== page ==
A 6-3 vote by the US Supreme Court has effectively ended American universities’ right to favour disadvantaged students on the basis of race. The end of affirmative action – in higher education but not the military – will force admissions staff to find other ways to create diverse student bodies and other pathways to academic success for those unable to buy them. As the NYT’s Adam Liptak writes, it will unavoidably “make US universities white and more Asian, and less Black and Latino”. The court’s ruling was on cases brought against Harvard and the University of North Carolina, accusing them of violating the equal protection clause of the US constitution’s 14th amendment. It addresses a real inequality: partly because of affirmative action, an Asian American applicant in the top academic decile is less likely to get into Harvard than a Black student in the fourth-from-lowest. But as the court’s three liberal judges noted, it presupposes a colourblind America that doesn’t exist. President Biden attacked the court afterwards as “not normal”, having been packed by his predecessor with social conservatives. Michelle Obama suggested money, power and privilege were all uncontested versions of affirmative action. Most Americans agree – they oppose affirmative action in college admissions, but they’d also like Harvard to end “legacy” places for children of alumni.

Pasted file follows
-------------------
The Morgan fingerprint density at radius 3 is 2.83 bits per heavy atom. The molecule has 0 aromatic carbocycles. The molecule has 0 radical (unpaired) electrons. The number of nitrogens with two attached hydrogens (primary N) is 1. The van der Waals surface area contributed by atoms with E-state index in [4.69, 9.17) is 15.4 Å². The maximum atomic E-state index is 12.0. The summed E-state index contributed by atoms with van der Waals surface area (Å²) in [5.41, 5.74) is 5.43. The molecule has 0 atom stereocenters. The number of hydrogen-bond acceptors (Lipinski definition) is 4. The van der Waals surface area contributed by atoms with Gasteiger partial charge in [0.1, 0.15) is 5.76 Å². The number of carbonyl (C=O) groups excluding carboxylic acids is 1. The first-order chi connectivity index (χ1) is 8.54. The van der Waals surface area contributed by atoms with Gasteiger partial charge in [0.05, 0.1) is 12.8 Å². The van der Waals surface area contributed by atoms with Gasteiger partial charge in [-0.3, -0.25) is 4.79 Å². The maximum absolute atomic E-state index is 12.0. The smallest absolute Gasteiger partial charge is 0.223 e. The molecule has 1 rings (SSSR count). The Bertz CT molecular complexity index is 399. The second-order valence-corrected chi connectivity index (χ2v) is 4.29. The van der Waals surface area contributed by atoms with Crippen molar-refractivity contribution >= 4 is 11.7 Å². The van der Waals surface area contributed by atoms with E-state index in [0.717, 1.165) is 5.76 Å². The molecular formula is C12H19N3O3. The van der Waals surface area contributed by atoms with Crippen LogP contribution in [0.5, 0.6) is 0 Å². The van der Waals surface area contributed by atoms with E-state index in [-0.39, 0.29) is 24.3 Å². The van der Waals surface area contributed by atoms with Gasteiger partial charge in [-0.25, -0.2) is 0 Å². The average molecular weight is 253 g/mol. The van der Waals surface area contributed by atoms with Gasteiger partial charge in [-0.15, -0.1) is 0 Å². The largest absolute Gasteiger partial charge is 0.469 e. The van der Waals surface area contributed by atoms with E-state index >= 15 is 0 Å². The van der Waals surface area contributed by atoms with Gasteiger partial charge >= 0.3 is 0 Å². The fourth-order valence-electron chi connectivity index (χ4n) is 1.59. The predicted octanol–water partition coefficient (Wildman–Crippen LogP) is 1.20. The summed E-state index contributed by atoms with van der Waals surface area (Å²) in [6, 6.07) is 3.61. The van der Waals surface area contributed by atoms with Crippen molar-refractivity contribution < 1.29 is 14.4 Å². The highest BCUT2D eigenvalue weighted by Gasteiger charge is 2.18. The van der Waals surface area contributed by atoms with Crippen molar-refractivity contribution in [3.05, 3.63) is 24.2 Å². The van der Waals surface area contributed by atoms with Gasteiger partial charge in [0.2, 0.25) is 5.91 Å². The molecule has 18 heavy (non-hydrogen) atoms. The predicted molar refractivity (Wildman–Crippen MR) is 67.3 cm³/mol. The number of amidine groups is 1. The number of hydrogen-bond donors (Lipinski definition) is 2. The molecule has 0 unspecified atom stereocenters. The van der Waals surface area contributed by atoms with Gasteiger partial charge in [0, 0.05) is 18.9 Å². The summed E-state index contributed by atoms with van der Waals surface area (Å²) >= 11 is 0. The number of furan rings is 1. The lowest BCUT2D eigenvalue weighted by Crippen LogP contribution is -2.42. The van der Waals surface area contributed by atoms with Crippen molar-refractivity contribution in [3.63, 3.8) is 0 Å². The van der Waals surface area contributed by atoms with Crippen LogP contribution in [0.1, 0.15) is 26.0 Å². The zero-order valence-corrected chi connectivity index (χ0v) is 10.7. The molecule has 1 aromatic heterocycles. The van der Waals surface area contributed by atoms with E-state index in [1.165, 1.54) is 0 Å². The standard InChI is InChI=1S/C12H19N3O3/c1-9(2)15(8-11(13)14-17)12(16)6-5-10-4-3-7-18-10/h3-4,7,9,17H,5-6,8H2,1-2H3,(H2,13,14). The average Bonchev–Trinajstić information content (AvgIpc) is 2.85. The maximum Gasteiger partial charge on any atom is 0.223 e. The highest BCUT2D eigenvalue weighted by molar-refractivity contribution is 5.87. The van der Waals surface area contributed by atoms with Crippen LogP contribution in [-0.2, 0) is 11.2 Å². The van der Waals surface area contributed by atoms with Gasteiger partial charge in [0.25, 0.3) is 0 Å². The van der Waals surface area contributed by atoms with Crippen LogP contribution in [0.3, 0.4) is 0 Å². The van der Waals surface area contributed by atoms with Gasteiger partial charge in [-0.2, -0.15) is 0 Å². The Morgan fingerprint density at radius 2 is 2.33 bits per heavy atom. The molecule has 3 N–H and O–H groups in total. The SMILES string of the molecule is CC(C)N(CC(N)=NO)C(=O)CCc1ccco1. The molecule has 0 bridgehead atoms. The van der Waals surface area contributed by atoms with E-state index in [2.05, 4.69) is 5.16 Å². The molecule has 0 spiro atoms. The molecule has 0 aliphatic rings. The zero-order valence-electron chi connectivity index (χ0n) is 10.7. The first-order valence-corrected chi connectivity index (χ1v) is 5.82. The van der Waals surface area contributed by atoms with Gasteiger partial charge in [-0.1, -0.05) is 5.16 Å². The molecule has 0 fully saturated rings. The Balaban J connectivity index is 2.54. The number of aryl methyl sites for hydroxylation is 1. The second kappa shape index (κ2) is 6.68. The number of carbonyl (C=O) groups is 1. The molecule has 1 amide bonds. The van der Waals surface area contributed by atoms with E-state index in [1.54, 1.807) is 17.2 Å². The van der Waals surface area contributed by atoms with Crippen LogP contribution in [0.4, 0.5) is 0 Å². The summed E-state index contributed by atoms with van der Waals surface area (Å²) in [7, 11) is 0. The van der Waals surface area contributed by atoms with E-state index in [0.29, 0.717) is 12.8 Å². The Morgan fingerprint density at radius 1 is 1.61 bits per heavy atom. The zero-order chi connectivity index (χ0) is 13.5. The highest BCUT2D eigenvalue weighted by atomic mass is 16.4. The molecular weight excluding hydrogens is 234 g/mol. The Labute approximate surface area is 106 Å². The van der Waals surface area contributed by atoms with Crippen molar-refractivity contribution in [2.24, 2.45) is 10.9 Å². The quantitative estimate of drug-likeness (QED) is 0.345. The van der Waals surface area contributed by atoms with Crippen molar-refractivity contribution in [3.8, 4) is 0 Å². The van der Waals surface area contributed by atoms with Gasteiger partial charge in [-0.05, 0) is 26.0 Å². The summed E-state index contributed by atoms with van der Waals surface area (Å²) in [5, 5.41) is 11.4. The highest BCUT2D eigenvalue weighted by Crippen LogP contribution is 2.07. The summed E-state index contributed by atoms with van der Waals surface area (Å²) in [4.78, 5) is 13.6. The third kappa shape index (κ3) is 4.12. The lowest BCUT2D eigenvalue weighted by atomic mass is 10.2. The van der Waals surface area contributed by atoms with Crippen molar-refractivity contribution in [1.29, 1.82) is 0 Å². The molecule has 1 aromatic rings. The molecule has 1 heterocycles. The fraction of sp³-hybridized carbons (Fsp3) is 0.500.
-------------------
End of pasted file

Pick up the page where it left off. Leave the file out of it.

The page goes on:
Photograph Kent Nishimura / Los Angeles Times via Getty Images